Being in jail can be an incredibly stressful experience. A bail bond allows you to be out of custody, in the comfort of your own home, while you await your court date. It’s important to understand that being released on bail usually has some conditions that go along with it. Read on to find out a few things you can and cannot do while out on bail.

You May be Able to Travel Within the State

Often, while out on bail, it’s possible to travel within the state in which you live, though you may need to obtain written consent from the court and from your bail agent before doing so. If you need to travel outside the state for some reason, it’s imperative that you obtain written consent from the courts and your bail agent. Generally, people who leave the state do so in order to skip bail, leaving courts and bail agents apprehensive of out-of-state travel.

Traveling out of the country is more or less prohibited no matter what. In rare cases, you may be able to obtain permission to leave the country, but you should never count on it.

You Can Find Work

If you already have a job when you are bailed out of jail, you’ll be able to continue working while you await your day in court (provided your job doesn’t require you to travel out of the state or the country). If you do not have a job, you can find work (and keep it), showing the court that you plan to be a productive member of the community.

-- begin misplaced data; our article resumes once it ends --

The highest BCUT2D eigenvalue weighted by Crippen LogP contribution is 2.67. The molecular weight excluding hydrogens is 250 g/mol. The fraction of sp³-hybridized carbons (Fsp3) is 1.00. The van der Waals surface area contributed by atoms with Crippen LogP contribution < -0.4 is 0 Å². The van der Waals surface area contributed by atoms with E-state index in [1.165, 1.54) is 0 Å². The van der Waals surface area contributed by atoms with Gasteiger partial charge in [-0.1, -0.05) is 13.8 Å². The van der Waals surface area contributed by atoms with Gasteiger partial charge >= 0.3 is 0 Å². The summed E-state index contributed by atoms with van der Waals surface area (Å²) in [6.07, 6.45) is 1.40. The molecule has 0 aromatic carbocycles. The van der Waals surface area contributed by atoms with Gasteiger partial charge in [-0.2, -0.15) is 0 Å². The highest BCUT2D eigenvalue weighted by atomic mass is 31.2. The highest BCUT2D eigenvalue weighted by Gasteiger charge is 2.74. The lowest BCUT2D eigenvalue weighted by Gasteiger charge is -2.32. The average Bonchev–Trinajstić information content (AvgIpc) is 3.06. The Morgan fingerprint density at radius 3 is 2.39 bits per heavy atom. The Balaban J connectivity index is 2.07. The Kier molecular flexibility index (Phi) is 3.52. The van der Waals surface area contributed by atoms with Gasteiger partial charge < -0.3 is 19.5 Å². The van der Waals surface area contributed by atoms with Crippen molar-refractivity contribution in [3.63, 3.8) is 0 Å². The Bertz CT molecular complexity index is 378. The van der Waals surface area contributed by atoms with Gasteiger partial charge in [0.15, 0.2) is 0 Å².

You Cannot Ignore Your Bail Conditions

If the judge sets any conditions on your bail, such as avoiding alcohol, certain people or places, or wearing a monitoring device, you need to comply. Never, ever ignore the conditions of your bail as it is one of the fastest ways to have your bail revoked and wind up back in jail.

You Cannot Miss Your Court Dates

Being bailed out of jail doesn’t mean you’re free to do whatever you want. You still have to attend all of your court dates and any other appointments related to your case. If you miss your court date by accident or due to extenuating circumstances, make sure to contact your bail bondsman immediately, because these situations can often be ameliorated through proper communication.